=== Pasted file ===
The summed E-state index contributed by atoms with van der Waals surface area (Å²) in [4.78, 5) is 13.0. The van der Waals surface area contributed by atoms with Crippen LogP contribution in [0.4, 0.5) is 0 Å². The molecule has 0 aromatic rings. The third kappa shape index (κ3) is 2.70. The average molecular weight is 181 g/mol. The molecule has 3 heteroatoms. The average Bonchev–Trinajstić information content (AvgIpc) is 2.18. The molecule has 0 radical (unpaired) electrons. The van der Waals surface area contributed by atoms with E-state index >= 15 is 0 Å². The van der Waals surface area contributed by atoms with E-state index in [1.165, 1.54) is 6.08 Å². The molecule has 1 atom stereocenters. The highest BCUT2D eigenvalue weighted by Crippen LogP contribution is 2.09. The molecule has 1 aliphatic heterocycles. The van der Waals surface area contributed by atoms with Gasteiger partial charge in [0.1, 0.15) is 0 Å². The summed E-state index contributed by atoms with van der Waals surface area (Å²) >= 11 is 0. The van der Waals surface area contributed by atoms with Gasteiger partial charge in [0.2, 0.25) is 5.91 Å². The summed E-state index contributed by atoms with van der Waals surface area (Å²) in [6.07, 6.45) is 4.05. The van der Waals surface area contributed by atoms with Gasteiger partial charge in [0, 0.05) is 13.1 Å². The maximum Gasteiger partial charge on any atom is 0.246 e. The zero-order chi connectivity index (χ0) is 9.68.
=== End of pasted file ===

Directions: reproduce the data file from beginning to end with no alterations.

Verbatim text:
The summed E-state index contributed by atoms with van der Waals surface area (Å²) in [4.78, 5) is 13.0. The van der Waals surface area contributed by atoms with Crippen LogP contribution in [0.4, 0.5) is 0 Å². The molecule has 0 aromatic rings. The third kappa shape index (κ3) is 2.70. The average molecular weight is 181 g/mol. The molecule has 3 heteroatoms. The average Bonchev–Trinajstić information content (AvgIpc) is 2.18. The molecule has 0 radical (unpaired) electrons. The van der Waals surface area contributed by atoms with E-state index >= 15 is 0 Å². The van der Waals surface area contributed by atoms with E-state index in [1.165, 1.54) is 6.08 Å². The molecule has 1 atom stereocenters. The highest BCUT2D eigenvalue weighted by Crippen LogP contribution is 2.09. The molecule has 1 aliphatic heterocycles. The van der Waals surface area contributed by atoms with Gasteiger partial charge in [0.1, 0.15) is 0 Å². The summed E-state index contributed by atoms with van der Waals surface area (Å²) >= 11 is 0. The van der Waals surface area contributed by atoms with Gasteiger partial charge in [0.2, 0.25) is 5.91 Å². The summed E-state index contributed by atoms with van der Waals surface area (Å²) in [6.07, 6.45) is 4.05. The van der Waals surface area contributed by atoms with Gasteiger partial charge in [0, 0.05) is 13.1 Å². The maximum Gasteiger partial charge on any atom is 0.246 e. The zero-order chi connectivity index (χ0) is 9.68.